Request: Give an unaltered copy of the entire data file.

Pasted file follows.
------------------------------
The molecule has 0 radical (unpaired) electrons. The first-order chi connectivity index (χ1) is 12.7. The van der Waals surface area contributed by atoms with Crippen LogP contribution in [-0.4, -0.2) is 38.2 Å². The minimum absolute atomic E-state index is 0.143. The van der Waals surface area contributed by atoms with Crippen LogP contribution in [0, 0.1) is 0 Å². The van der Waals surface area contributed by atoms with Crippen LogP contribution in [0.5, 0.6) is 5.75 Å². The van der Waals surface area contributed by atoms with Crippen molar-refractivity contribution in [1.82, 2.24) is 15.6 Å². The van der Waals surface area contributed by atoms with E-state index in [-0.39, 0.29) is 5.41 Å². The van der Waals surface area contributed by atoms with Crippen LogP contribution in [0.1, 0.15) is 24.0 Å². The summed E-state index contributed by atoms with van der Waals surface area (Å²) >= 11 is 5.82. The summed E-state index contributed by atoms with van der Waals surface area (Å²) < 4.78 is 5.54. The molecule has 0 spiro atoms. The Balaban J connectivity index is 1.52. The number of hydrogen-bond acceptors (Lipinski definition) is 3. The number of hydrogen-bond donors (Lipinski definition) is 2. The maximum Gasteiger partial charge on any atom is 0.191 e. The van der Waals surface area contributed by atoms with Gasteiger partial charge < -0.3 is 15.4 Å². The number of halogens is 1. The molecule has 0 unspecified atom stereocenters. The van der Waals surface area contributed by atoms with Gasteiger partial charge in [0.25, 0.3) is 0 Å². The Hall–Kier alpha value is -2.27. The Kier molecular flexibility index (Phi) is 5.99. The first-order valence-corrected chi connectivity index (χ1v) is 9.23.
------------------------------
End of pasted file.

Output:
The molecule has 0 radical (unpaired) electrons. The first-order chi connectivity index (χ1) is 12.7. The van der Waals surface area contributed by atoms with Crippen LogP contribution in [-0.4, -0.2) is 38.2 Å². The minimum absolute atomic E-state index is 0.143. The van der Waals surface area contributed by atoms with Crippen LogP contribution in [0, 0.1) is 0 Å². The van der Waals surface area contributed by atoms with Crippen LogP contribution in [0.5, 0.6) is 5.75 Å². The van der Waals surface area contributed by atoms with Crippen molar-refractivity contribution in [1.82, 2.24) is 15.6 Å². The van der Waals surface area contributed by atoms with E-state index in [-0.39, 0.29) is 5.41 Å². The van der Waals surface area contributed by atoms with Crippen LogP contribution in [0.1, 0.15) is 24.0 Å². The summed E-state index contributed by atoms with van der Waals surface area (Å²) >= 11 is 5.82. The summed E-state index contributed by atoms with van der Waals surface area (Å²) < 4.78 is 5.54. The molecule has 0 spiro atoms. The Balaban J connectivity index is 1.52. The number of hydrogen-bond acceptors (Lipinski definition) is 3. The number of hydrogen-bond donors (Lipinski definition) is 2. The maximum Gasteiger partial charge on any atom is 0.191 e. The van der Waals surface area contributed by atoms with Gasteiger partial charge < -0.3 is 15.4 Å². The number of halogens is 1. The molecule has 0 unspecified atom stereocenters. The van der Waals surface area contributed by atoms with Gasteiger partial charge in [0.25, 0.3) is 0 Å². The Hall–Kier alpha value is -2.27. The Kier molecular flexibility index (Phi) is 5.99. The first-order valence-corrected chi connectivity index (χ1v) is 9.23.